• Flash presentations should be three minutes long (no Q&A).
  • Please prepare no more than three PowerPoint slides (in total).
  • Slides should be provided to the IT support via a USB memory stick in advance of the session and should be tested.
  • Please present your poster following the poster guidelines below.

Those who are presenting a poster must ensure the work is presented as below. We cannot accommodate incorrectly formatted posters during the conference.

  • Poster Size: A0 size 841mm(w) x 1189mm(h) – your poster must not exceed these measurements.
  • Poster layout MUST BE portrait orientation.
  • Posters will be displayed on poster boards measuring 1 m(w) x 2 m(h), one to a side.
  • Posters can ONLY be fixed by Velcro (provided at conference).
  • Your poster number will be sent prior to the conference.
Microbial Genomics Poster Prize

The Microbiology Society journal, Microbial Genomics, will be awarding a prize to the poster that presents particularly compelling or novel research in the field of genomics, including host–microbiota interactions and the microbiome. The winner will receive a cash prize and a certificate.


Registration is now open.

What's included in your registration fee?
  • Admission to all scientific sessions
  • Tea and coffee breaks
  • Lunch
  • Delegate bag
  • Programme book
  • Certificate of participation (upon request)
Conference rates

Please tick the option if you are planning to travel to Teagasc Moorepark by bus.

If you have any issues when attempting to register for this event, please contact [email protected]

Registration categories

Early bird rate
Available until 21 September

Full price rate
Full and Full Concessionary Member (including dinner) £200 £210
Full and Full Concessionary Member (excluding dinner)  £160 £170
Postgraduate and Undergraduate Student Member (including dinner) £150 £160
Postgraduate and Undergraduate Student Member (excluding dinner) £110 £120
Affiliate Member (including dinner) £230 £240
Affiliate Member (excluding dinner) £190 £200
Non-member (including dinner) £260 £270
Non-member (excluding dinner) £220 £230
Registration confirmation

Upon registration you should receive an automated confirmation email. Please contact [email protected] if after 24 hours this has not been received.

Visa applications

If you need a letter of invitation for a visa application, we will be happy to supply this after we have received full payment.

The Department of Justice, Equality and Law Reform has primary responsibility for Ireland’s immigration and visa policy. For more information on visa requirements for Ireland please see their website:

Please note that all conference delegates are responsible for their own travel and visa arrangements; the Microbiology Society will not take any responsibility for travel or visa problems.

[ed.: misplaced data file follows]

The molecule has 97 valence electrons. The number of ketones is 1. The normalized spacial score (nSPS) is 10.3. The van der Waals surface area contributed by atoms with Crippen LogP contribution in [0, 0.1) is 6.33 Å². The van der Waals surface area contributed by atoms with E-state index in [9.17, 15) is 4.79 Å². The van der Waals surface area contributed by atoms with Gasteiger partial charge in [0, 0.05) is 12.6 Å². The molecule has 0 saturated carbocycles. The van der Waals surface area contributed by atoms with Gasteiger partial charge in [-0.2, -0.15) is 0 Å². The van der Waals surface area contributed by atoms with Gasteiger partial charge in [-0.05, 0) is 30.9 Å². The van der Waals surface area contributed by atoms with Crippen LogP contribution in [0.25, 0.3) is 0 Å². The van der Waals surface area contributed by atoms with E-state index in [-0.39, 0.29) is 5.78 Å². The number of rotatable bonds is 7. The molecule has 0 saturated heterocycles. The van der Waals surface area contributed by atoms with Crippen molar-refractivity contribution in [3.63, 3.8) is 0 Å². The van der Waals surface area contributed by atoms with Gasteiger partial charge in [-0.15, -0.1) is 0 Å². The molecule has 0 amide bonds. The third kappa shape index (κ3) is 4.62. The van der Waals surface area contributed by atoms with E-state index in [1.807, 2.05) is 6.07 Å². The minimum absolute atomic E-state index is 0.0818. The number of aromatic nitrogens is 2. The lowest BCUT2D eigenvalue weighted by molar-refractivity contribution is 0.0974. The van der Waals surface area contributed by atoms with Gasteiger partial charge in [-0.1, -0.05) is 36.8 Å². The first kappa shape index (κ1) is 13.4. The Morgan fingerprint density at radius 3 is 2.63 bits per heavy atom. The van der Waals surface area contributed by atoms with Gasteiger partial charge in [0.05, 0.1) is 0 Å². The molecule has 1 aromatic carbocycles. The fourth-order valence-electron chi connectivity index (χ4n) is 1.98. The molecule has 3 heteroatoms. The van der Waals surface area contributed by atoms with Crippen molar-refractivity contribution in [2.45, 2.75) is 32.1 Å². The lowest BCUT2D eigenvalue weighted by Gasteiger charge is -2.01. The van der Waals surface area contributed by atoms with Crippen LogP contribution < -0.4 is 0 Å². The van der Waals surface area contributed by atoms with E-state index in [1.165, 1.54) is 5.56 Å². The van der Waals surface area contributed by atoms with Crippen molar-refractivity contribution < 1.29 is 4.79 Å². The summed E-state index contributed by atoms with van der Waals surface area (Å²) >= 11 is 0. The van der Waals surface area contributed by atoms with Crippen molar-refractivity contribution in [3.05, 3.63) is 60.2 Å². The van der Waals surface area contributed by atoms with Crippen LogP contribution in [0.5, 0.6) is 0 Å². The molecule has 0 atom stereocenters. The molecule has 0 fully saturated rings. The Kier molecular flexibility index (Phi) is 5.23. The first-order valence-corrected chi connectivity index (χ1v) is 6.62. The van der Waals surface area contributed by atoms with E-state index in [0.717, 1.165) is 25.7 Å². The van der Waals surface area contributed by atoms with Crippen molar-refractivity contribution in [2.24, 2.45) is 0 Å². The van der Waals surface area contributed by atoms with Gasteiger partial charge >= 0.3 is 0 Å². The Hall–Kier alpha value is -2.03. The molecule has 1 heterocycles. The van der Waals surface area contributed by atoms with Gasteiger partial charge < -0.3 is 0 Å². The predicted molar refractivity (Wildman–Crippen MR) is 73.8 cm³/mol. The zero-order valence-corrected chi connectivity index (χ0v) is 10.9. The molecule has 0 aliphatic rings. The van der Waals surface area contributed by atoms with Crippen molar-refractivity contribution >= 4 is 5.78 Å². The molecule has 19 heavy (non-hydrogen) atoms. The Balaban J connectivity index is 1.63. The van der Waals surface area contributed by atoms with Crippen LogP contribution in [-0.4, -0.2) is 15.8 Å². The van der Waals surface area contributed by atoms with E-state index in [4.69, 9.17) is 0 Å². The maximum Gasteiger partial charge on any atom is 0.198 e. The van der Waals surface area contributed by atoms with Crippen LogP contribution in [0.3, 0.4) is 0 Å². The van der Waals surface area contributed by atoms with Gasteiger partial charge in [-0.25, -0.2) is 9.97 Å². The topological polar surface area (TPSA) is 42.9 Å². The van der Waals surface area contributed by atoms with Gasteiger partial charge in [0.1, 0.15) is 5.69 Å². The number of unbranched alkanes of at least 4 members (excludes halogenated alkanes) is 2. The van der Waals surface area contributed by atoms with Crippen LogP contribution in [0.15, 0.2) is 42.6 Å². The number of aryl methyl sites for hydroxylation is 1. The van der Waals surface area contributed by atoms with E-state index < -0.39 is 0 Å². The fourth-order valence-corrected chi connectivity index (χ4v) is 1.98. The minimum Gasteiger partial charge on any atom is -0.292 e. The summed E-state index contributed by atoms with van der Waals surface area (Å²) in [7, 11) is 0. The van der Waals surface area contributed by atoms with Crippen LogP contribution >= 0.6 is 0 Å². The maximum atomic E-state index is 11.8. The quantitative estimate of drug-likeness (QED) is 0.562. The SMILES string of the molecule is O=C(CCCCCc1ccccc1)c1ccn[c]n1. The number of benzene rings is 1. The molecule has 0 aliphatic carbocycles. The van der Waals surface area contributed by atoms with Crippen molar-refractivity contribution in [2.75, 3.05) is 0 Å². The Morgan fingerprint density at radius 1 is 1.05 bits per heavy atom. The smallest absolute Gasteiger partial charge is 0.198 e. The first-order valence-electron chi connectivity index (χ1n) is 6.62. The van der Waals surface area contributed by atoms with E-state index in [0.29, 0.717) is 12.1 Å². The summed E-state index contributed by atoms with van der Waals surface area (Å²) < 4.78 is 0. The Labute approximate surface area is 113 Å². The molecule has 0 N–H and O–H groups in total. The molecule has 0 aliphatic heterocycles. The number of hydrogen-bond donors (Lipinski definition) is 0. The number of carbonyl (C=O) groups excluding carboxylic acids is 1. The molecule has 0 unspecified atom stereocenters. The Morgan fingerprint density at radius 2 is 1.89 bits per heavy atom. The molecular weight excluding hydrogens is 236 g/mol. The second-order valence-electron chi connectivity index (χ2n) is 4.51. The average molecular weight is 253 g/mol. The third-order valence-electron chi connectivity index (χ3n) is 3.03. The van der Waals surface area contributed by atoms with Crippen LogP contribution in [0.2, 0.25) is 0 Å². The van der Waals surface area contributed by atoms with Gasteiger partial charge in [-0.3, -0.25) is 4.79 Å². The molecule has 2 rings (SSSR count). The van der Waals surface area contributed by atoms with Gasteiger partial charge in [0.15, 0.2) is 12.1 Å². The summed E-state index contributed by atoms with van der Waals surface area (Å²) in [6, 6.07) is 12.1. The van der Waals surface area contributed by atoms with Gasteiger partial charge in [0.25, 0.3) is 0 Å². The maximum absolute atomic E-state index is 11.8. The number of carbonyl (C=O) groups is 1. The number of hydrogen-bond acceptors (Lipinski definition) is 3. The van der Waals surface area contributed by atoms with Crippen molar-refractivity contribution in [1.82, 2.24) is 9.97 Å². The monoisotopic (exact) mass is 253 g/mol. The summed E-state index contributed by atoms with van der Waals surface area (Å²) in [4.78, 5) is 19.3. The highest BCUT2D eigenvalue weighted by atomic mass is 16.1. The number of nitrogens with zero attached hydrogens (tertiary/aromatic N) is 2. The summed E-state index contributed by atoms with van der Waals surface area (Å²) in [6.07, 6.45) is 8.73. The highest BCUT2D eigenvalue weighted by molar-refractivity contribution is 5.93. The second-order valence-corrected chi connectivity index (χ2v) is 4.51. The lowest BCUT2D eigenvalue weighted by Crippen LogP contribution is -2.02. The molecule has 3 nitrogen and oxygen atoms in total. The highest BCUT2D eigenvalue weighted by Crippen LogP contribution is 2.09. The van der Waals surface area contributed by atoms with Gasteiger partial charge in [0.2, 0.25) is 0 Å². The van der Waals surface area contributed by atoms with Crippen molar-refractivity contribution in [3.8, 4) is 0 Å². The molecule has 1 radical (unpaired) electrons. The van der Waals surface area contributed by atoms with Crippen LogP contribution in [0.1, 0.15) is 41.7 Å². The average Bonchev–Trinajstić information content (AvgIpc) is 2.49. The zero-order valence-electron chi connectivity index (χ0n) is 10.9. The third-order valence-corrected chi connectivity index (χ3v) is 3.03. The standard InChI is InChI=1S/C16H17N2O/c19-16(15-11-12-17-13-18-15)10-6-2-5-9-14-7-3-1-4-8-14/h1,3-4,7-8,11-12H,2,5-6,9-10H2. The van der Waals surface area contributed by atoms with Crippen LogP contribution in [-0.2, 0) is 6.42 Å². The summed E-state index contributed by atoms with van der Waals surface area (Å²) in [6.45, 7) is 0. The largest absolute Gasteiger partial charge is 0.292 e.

Payment information

All registration fees must be paid in full BEFORE arrival at the meeting. Any outstanding registration fees must be paid before admittance will be granted to the meeting.


Refunds will not be provided.

Substitutions of attendees can be made at any time by contacting [email protected].

Destination and Accommodation


This meeting will take place at the Rochestown Park Hotel.

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Rochestown Park Hotel,
Rochestown Road,
Douglas, Cork

GPS Satellite Co-ordinates:


Car parking

Complimentary parking is available for conference delegates.

About Cork

Ireland’s second city is first in every important respect – at least according to the locals, who cheerfully refer to it as the ‘real capital of Ireland’. It’s a liberal, youthful and cosmopolitan place that was badly hit by economic recession but is now busily reinventing itself with spruced-up streets, revitalised stretches of waterfront, and – seemingly – an artisan coffee bar on every corner. There’s a developing hipster scene, but the best of the city is still happily traditional – snug pubs with live-music sessions, restaurants dishing up top-quality local produce, and a genuinely proud welcome from the locals.

The compact city centre is set on an island in the River Lee, surrounded by interesting waterways and packed with grand Georgian avenues, cramped 17th-century alleys and modern masterpieces such as the opera house.

St Patrick’s St runs from St Patrick’s Bridge on the North Channel of the Lee, through the city’s main shopping and commercial area, to the Georgian Grand Parade, which leads to the river’s South Channel. North and south of St Patrick’s St lie the city’s most entertaining quarters: grids of narrow streets crammed with pubs, shops, cafes and restaurants, fed by arguably the best foodie scene in the country.